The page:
Chinese cotton industry launches program to counter Western crackdown on Xinjiang exports
New program to counter foreign crackdown
Published: Jun 17, 2021 05:11 PM
Xinjiang cotton Photo: VCG

Xinjiang cotton Photo: VCG

The China Cotton Association (CCA), along with other industry organizations, officially launched the Cotton China Sustainable Development Program on Thursday, aiming to build a homegrown independent sustainable standard and certification system to counter the West's dominance that has posed serious threat on China's cotton industry.

The move marks a milestone in overhauling the global cotton rule-making system, which is currently monopolized by the Better Cotton Initiative (BCI), a West-led industry body that has apparently been manipulated by some anti-China forces in their slandering against China and its policies in Northwest China's Xinjiang Uygur Autonomous Region. 

BCI suspended cotton licenses for Xinjiang companies several months ago, which led to a sharp plunge in the region's cotton exports after boycotts by several global fashion brands.

Industry insiders said that the establishment of the new program will make China - the world's largest cotton consumer market - hold a significant saying in international pricing and standard-setting, and more importantly, lend it a tool to reasonably defend itself and protect its legitimate interests against Western political crackdowns.

The program is designed to promote the high-quality and sustainable development of China's cotton industry based on the core concept of "environmental friendly, excellent quality, respect for labor and fully traceable." It will facilitate the consumption of homegrown cotton and expand the global market share of Chinese cotton.

Preparation for the program had begun for a while before it was launched on Thursday at the 2021 China International Cotton Conference in Suzhou, East China's Jiangsu Province.

So far, it has finished formulating standards for the management of cotton production and signed contracts with six Chinese cotton producers. Looking ahead, it will further cooperate with the textile supply chain and brands to build a sustainable cotton industrial chain from production, textile and clothes manufacturing, to brand sales.

Gao Fang, chairman of the CCA, said at the opening ceremony that under the program, the CCA will also commence evaluation work on cotton producers, and push forward the mutual recognition between Chinese standards and international standards. Also, a traceable system will be set up to supervise the whole supply chain.

"We had already begun the work, but the BCI's [license suspension in April] further raised the urgency and sped up the process. All industry bodies have been uniting to help promote Chinese cotton, to make us less constrained by [other nations]," Wang Jiandong, vice chairman and secretary general of the CCA, told the Global Times on the sideline of the conference on Thursday.  

"Why does the BCI's license have such a global influence? And why China - as the world's largest cotton consumption country and the world's second-largest cotton producer - has a limited saying in trade practices in international sphere? We should reverse this situation," Wang said.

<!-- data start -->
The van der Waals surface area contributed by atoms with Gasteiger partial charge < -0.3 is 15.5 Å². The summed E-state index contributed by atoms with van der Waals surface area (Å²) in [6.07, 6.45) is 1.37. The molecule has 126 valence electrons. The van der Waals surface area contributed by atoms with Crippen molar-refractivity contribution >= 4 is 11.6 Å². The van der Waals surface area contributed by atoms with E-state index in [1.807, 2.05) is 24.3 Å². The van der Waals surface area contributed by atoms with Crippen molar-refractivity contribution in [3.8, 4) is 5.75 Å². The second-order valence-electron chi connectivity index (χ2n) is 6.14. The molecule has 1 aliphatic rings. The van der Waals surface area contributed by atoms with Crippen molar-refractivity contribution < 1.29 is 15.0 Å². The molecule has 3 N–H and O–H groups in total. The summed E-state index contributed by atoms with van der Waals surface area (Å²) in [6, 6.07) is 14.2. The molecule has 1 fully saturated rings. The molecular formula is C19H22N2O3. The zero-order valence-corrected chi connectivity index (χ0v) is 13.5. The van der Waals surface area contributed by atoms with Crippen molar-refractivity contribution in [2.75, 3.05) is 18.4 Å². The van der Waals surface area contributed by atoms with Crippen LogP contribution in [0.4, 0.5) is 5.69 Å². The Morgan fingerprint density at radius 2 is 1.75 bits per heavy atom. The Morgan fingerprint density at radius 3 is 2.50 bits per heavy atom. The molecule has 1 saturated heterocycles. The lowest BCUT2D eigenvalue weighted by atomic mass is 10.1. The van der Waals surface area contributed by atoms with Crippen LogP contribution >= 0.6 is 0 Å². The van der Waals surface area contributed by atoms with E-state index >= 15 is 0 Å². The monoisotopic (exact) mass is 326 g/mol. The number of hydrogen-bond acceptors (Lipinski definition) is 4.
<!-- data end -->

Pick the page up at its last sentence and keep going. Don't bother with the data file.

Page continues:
Industry insiders noted that the ultimate goal of the program is to challenge the BCI's rules, reduce reliance on Western standards, and promote the China-developed sustainable cotton standard in the world, while also raising global brand awareness for China-made textile and clothing.

The BCI is the largest cotton sustainability program in the world. At the end of 2019, it had more than 1,840 members, spanning the entire global cotton supply chain.

In 2019, BCI Retailer and Brand Members sourced more than 1.5 million metric tons of Better Cotton, including brands such as H&M, Adidas, and Nike. When the BCI stopped issuing licenses for Xinjiang cotton based on the widely debunked claim of "forced labor," these multinational firms followed suit.

An industry insider, who spoke on the condition of anonymity, told the Global Times on the sideline of the conference on Thursday that the ban was equivalent to excluding 80 percent of Chinese cotton and 20 percent of global cotton from some of the world's supply chain.

Xinjiang is China's largest cotton production base, with an annual output of around 5 million tons.

"The BCI could also manipulate cotton price through inventory, purchase delivery time and financial leverage, which are common practices in bulk commodity trading. Such price fluctuations would also affect the revenue of domestic companies across the supply chain," the insider said.  

But on a positive side, Wang noted that while the US has long dominated the setting of global cotton prices, China is also gradually gaining global influence as cotton future market at home improves.

At the conference, participants also brushed off some Western countries' slander against Xinjiang cotton over unsubstantiated human rights allegations, criticizing NGOs and Western economies for using political agenda to disrupt the global supply chain in the cotton industry and hurt the interests of Xinjiang cotton farmers and global consumers.

"We strongly object politicizing economic issues. The world needs to join hands to maintain a free, open and non-discriminatory multilateral trade mechanism," Wang Wei, an official at the All China Federation of Supply and Marketing Cooperatives, said at the opening ceremony of the conference on Thursday.